Drinking slows reaction time, decreases awareness, and impairs judgment. College students are particularly at risk. Every day, 13 people between the ages of 16 and 24 die in an alcohol related crash. Nationwide in 2007, 12,998 people died in alcohol-related crashes. In Missouri, that accounted for 225 deaths. Alcohol was a contributing factor in over 22% of Missouri’s motor vehicle fatalities last year.
Make sure you arrange for a designated driver who will consume no alcohol if you plan to drink. If everyone in your party has been drinking, call a taxi or a sober friend to pick you up. Never ride home with the “least drunk” person in the group. If you are the designated driver, use the CHEERS to the Designated Driver program in your community to get free non-alcoholic beverages at participating bars and restaurants.
Blood Alcohol Content (BAC)
BAC is the amount of alcohol in a person’s body. The higher a driver’s BAC, the more risk they have of being involved in a crash. A driver with a .10 BAC has a 48 times higher risk of being involved in a crash than someone who has not been drinking at all. A driver with a .15 BAC is 280 times more likely to be involved in a crash.
Consequences of a DWI
Not only will you have to face the local court system if you receive a DWI or are involved in a drinking and driving related crash on campus, but you could be held accountable through your campus conduct/judicial system as well. Most universities in Missouri have campus policies against drinking and driving.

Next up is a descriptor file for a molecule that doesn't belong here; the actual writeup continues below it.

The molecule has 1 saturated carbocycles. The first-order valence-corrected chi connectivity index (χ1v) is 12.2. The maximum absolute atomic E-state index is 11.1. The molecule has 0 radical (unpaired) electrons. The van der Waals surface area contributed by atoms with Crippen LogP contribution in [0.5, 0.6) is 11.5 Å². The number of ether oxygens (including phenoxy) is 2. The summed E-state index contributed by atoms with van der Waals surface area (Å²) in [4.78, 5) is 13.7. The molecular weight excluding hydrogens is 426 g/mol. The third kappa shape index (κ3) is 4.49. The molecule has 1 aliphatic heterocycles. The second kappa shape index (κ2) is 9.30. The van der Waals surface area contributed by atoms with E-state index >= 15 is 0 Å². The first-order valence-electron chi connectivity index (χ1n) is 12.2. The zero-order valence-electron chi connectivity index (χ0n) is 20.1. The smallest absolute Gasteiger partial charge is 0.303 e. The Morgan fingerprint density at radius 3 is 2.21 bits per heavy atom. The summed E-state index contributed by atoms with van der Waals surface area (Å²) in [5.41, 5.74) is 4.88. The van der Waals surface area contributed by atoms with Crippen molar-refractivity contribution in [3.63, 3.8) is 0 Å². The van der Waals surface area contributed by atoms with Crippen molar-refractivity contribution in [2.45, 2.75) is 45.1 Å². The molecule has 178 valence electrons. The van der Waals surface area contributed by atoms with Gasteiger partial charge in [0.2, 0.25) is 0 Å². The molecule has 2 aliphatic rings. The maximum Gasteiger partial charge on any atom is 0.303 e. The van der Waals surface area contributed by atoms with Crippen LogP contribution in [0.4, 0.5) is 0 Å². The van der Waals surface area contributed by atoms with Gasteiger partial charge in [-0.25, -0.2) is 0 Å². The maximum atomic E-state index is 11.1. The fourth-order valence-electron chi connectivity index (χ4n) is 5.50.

Before you are involved in a crash, ensure that you have the proper information in your vehicle. You will need your driver’s license, proof of paid insurance, and your vehicle registration. You should also be aware of where your vehicle identification number is located in your car. Carry flares and a notepad and pen in your car. These will be helpful should a crash occur.
If you are involved in a crash, as a driver or a passenger, it is important to remember these important steps in order to stay safe after the crash:
- Before exiting your vehicle, watch for on-coming traffic.
- Check for injuries. If people are injured, that is your first priority. If no one is injured, move your vehicle out of the roadway to a safer place where you can exchange information with the drivers of other vehicles involved in the crash.
- Always call the police when an injury or fatality is involved. You should also call the police when the cars cannot be moved, when one of the drivers is intoxicated, when one of the drivers has no insurance, and when one of the drivers leaves the scene of the crash before exchanging information.
- If you cannot move your vehicle, protect the scene with flares or by raising your hood and move any persons to the side of the roadway.
- Exchange contact information, vehicle identification and license plate numbers, driver’s license information.
Never leave the scene of a crash without exchanging information or calling the police, when appropriate. If you hit a vehicle that is parked, find the driver, or write your information in a note that you leave with the vehicle.